Today, October 17, 2018, would have been the 80th birthday of my lifelong close friend, Willard Lutz. As it was, he only got to spend 76 years here on this mortal coil. I was able to find a copy of the eulogy that I read for him at a memorial service for Will by his three children, Travor, Todd, and Tanya, held on June, 2014 at the Lafayette Hotel in Marietta, Ohio. Will is one of those friends who helped to define me, as I helped to define him, and so a part of me has gone to the other side with Will.
You Are Always in My Heart
A Eulogy for Willard Ben Lutz
by Jim Andris
You towered over me in P.E.
At the playing field’s edge.
Looking down on Marietta,
Making small talk,
We bonded in the eighth grade,
Two lonely boys
Not at all interested in sports.
And soon there were more—
We stood around in study hall
And introduced ourselves:
Mariam and Will,
Jim and Dee.
Eventually there were
Eight for a Date:
Myra, Sylvia, Beebe and Frances.
We sat in drive-ins
in Mariam’s bright red Chevrolet convertible
and consumed piles of french fries and burgers
and gallons of coke.
Myra wrote down the title
Of every song we heard on the car radio
In spiral-ring steno notebooks.
We started having theme parties:
A treasure hunt at Willard’s,
A Halloween party at Mariam’s,
A Hawaiian Luau at Sylvia’s.
But these were too tame for us,
So we started playing tricks on each other.
Will scared Frances by steering her car—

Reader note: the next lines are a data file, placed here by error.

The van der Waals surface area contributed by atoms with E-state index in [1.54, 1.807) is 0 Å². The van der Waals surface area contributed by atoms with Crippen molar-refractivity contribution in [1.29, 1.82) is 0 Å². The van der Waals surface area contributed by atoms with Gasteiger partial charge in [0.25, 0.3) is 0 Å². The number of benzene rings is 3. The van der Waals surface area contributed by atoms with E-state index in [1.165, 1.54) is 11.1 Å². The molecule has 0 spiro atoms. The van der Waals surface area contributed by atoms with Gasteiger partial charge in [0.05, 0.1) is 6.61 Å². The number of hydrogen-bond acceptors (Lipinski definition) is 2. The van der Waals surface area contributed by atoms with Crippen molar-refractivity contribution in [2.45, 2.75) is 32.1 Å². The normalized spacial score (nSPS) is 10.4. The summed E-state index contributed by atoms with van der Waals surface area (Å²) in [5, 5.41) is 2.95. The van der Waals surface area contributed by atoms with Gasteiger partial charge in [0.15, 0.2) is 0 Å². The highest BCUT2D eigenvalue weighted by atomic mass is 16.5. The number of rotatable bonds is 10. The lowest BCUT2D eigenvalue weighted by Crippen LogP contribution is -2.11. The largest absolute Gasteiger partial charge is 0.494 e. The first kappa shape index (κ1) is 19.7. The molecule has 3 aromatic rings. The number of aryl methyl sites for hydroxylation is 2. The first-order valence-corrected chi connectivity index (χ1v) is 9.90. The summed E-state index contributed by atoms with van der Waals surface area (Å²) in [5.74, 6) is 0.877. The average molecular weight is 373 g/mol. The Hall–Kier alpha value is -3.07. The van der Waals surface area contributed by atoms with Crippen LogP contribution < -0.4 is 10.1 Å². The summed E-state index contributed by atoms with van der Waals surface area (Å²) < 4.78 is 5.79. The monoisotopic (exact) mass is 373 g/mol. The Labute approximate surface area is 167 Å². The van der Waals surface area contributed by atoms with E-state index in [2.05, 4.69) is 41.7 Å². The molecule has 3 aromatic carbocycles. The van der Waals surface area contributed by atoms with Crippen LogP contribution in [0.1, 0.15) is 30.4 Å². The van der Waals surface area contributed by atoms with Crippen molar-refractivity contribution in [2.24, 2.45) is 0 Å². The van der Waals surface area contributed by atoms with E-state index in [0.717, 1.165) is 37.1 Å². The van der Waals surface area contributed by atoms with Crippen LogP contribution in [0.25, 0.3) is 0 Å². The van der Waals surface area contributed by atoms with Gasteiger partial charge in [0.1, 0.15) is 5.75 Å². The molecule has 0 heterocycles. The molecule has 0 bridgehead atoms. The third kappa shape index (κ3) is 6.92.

Which she thought was driver- and brakeless—
Down a country lane.
A car full of crazy teenagers
Executed a perfect “murder” out in the country
For Mariam, whom Willard had strategically positioned
In the back seat of a car on Stanleyville Road.
Will almost talked Mariam into calling the sheriff.
But then Jim’s mom, in on the deal, stopped it.
Then we went too far.
Will, Mariam and Jim
Staged a UFO abduction for Dee, Myra and Frances.
We really did scare them.
Brave Dee ran beside me,
And really thought I had been “taken over.”
We laughed so hard we peed ourselves
But Myra cried and Dee quaked
And Frances never spoke to us again.
We eased up.
But not on our friendships.
We were our own extended family.
We went to different colleges.
We chose assorted careers.
We married different people.
We raised our own families.
Each of us in our own way
Had our successes and failures.
But as the years melted away
Each person in my ragtag band of outliers
Was always in my heart
And only a phone call away.
We visited when we could
And held several reunions
Over the years and decades.
No one of these was closer to me than Will Lutz.
I’ll bet I know him as well as anyone on the planet.
We talked a lot on the phone as we went through life.
Will did not have a mean bone in his body.
He sincerely wished to help others, and he frequently did.
Yet he was his own person, too,
And he did his best to be true to himself.
He worried too much about making things right for everybody.
Yet that was Will; caring, loving.
He so loved a good story,
And never tired of telling these tales
—some of them tall and a bit embroidered
—over and over again.
Each telling was delivered with
Will’s characteristic enthusiasm,
just as he told wonderful tales
About his family and friends, his loves.
I never dreamed I would loose him so soon.
But he knew I loved him, of that I am sure.
My heart aches at his loss.
I will miss him so much.
Rest in peace, Willard, you did good.